Boris vows to protect British fisherman from French threats

Picture by Pippa Fowles / No 10 Downing Street

Prime Minister Boris Johnson has vowed to do “whatever is necessary” to protect Britain’s fishermen from French threats over Channel fishing rights.

The Prime Minister said said he was “puzzled” by France’s recent actions but said the UK will retaliate if necessary. He said he did not rule out a trade war if France acted on its threats saying:

“We will do whatever is necessary to ensure UK interests.”

The PM also confirmed Britain will impose rigorous checks on all EU vessels in British waters unless France backs down.

Brexit minister Lord Frost also raised the issue during talks with European Commission vice-president Maros Sefcovic in London yesterday.

He said the “unjustified measures” threatened by France would “disrupt UK fisheries, wider trade and energy supplies, and block further cooperation between the UK and the EU.”

Lord Frost was also quick to point out the EU would be in breach of the post-Brexit Trade and Cooperation Agreement and Britain will consider legal options. He said the UK would implement “rigorous enforcement processes and checks” on EU fishing unless the row is resolved.

This came after French ambassador Catherine Colonna was summoned to London yesterday and given a 20-minute dress down in the Foreign Office after French maritime police seized a British trawler off of Le Havre, Normandy.

France has also threatened to block UK boats from entering its ports and hit exporters with extra red tape unless its fishermen are given more permits to enter British waters.

The French ambassador was told “two can play that game” and the UK will act if it goes ahead with its plan on Tuesday.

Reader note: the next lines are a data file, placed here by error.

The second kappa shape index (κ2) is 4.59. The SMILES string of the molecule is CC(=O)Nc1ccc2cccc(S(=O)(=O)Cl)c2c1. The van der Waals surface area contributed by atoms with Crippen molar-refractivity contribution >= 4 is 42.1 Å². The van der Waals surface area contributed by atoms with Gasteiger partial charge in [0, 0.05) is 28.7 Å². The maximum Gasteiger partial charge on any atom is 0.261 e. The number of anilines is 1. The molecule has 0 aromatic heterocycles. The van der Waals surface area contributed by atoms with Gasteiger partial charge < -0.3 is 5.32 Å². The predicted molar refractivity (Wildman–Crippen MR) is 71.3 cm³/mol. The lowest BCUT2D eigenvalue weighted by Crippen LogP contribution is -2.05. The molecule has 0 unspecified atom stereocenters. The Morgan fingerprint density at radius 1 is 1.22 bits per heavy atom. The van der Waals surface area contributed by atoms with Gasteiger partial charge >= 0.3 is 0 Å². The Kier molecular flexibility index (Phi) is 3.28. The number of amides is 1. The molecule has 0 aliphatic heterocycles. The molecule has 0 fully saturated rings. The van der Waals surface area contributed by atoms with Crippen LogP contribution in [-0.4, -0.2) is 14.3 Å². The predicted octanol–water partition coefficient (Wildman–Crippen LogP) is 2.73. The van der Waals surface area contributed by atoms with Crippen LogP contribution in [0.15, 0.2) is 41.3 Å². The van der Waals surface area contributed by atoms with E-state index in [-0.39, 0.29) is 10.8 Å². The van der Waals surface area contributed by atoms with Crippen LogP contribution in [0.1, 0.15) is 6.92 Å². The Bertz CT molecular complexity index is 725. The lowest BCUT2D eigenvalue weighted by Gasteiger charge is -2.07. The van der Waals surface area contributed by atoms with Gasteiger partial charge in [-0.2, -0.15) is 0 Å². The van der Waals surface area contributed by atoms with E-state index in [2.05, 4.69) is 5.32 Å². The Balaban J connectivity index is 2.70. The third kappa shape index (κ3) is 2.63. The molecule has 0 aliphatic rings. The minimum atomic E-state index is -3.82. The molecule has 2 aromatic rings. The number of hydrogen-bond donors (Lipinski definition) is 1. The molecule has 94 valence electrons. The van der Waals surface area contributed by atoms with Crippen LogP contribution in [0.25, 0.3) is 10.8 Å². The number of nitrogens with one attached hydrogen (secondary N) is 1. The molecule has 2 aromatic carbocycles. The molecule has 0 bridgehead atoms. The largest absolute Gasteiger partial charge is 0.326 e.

The British Minister for Europe, Wendy Morton expressed concern over the unjustified measures announced by France earlier this week, and said that if these were implemented as planned on 2 November, they would put the European Union in breach of the Trade and Cooperation Agreement (TCA). The Minister also expressed disappointment over the confrontational language that has been consistently used by the French government, which makes this situation no easier to resolve.

The Minister reiterated that the UK government has granted 98% of licence applications from EU vessels to fish in the UK’s waters and will consider any further evidence on the remainder.

The Government say UK ministers will continue to raise this issue with the EU Commission and french government and the UK will consider taking further action as necessary, including the possibility of launching dispute settlement proceedings under the TCA and of other practical responses, including implementing rigorous enforcement processes and checks on EU fishing activity in UK territorial waters, within the terms of the TCA.

The Prime Minister is likely to raise the issue when he meets French president Emmanuel Macron for talks in Rome, where world leaders are attending the G20 summit this weekend.

As he landed in Italy last night, trying to calm the waters the Prime Minister said:

“France is one of our best, oldest, closest allies.

“The ties that unite us and bind us are far stronger than the turbulence that currently exists in the relationship. That is what I would say to Emmanuel, who is a friend I have known for many years.

“What I would also say is there may be people on either side of the Channel who think they have an interest in somehow promoting disharmony between the UK and France.

“I don’t think Emmanuel shares that perspective at all.”

He added:

“British fishermen should continue fishing in accordance with the agreement we reached under the Trade and Cooperation Agreement.”


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